Willie Nelson and Family, in El Paso (1/7/2010)

www.whatsuppub.com
by Mía R. Cortez

When a certain country great kicks off his “On the Road Again” tour at the Abraham Chavez Theatre on Thursday, thousands of El Pasoans of all ages will be cheering him on. Willie Nelson is a man of many talents and interests, but he is best known for his country backbone and his ability to cross generations and genres over five decades.

“From ‘Urban Cowboy’ to Garth Brooks, Willie has come right along with it,” said Bobcat Brown, program director and weekday morning co-host on Y96.3-FM KHEY. “He’s the epitome of country music because he transcends generations. He was part of what they called the outlaw country movement in the ’70s and part of the Highwaymen in the ’80s. And while he stayed true to country, he’s stayed true to everybody – there are many die-hard fans.”

With Nelson, what you see is what you get, Brown says. Since his debut in the ’50s, the 76-year-old singer/songwriter has remained true to the roots of country music while branching out into a vast library of styles and collaborators.

Early compositions like “Crazy” and “Funny How Time Slips Away” became American hits in the hands of other performers, while “You Were Always On My Mind,” “To All the Girls I’ve Loved Before” and “On the Road Again” are a few of Nelson’s classics known and loved across the world.

“He’s a musical genius,” said Bobbie Welch, booking and marketing coordinator for the NMSU Pan American Center. “He has a knack for pulling other artists – and not just from country – into working with him and doing duets that become classics. He managed to repeatedly do that, and that’s a real understanding of genre and music.”

Liberal cowboy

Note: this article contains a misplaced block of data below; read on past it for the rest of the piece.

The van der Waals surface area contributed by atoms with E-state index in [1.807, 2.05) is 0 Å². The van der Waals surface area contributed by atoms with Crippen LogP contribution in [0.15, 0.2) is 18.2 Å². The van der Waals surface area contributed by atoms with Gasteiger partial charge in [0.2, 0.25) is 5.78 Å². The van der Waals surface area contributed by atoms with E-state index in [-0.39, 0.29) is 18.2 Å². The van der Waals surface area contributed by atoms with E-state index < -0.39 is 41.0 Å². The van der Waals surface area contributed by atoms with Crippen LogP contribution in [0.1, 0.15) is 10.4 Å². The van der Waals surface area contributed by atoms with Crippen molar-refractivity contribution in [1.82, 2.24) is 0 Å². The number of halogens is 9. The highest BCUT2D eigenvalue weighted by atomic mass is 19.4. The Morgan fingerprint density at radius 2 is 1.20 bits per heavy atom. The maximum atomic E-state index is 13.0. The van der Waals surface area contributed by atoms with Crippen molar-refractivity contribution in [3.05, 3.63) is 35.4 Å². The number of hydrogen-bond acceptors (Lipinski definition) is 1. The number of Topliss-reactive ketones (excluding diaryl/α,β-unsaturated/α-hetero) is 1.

Nelson’s no stranger to controversy. He’s been busted with pot, arrested for tax evasion and even wrote a song about gay cowboys (“Cowboys are Secretly, Frequently Fond of Each Other”) in 2006. He advocates the legalization of marijuana, owns a biodiesel company that distributes fuel made mostly of soybean oil, supports Farm Aid and has even taken the Texas Democratic Party to court.

Still, he’s an iconic Texan that nobody dislikes.

“At the end of the day, Willie Nelson is an outlaw cowboy, and the outlaw thing is somewhat of a respected position in Texas,” Welch said. “He’s done so much for farmers, and everything that ties together with the music and lifestyle of country music, but he always pushes the boundaries. Smoking pot isn’t exactly a redneck/cowboy lifestyle, but Texas is big enough to be home to him and many other artists who push the boundaries.”

In regards to marijuana, Nelson has been known to be as much a user as an advocate. Some even say there’s a figurative “blue haze” surrounding Nelson’s bus whenever he pulls into a town. In a 2007 interview with Rolling Stone magazine, Nelson challenged anyone who criticizes the pot he’s been smoking for 50 years.

“I do a two-hour show every night and remember 40 or 50 songs,” the singer told Rolling Stone. “So I challenge anyone out there (to remember them as well as I do). You might tie it, but I doubt you can beat it.”

Issues aside, it’s his rebellious nature, candid personality and musical diversity that often rings true with fans.

“I love everything about him,” said fan Rose Garcia-Bremond. “I liked him when he was an outlaw and I liked when he did jazz with ‘American Classic’ and ‘Stardust’ – it was one of the best jazz renditions ever made. He sings in his own register, which I think gives him one of the clearest voices in show business.”

Willie Nelson
“On the Road Again” Tour
Abraham Chavez Theatre
Thursday, Jan. 7 – 7:30 p.m.
$43.11–$74.08 plus fees
Tickets available at Ticketmaster
outlets, Ticketmaster.com
or call (915) 544-8444

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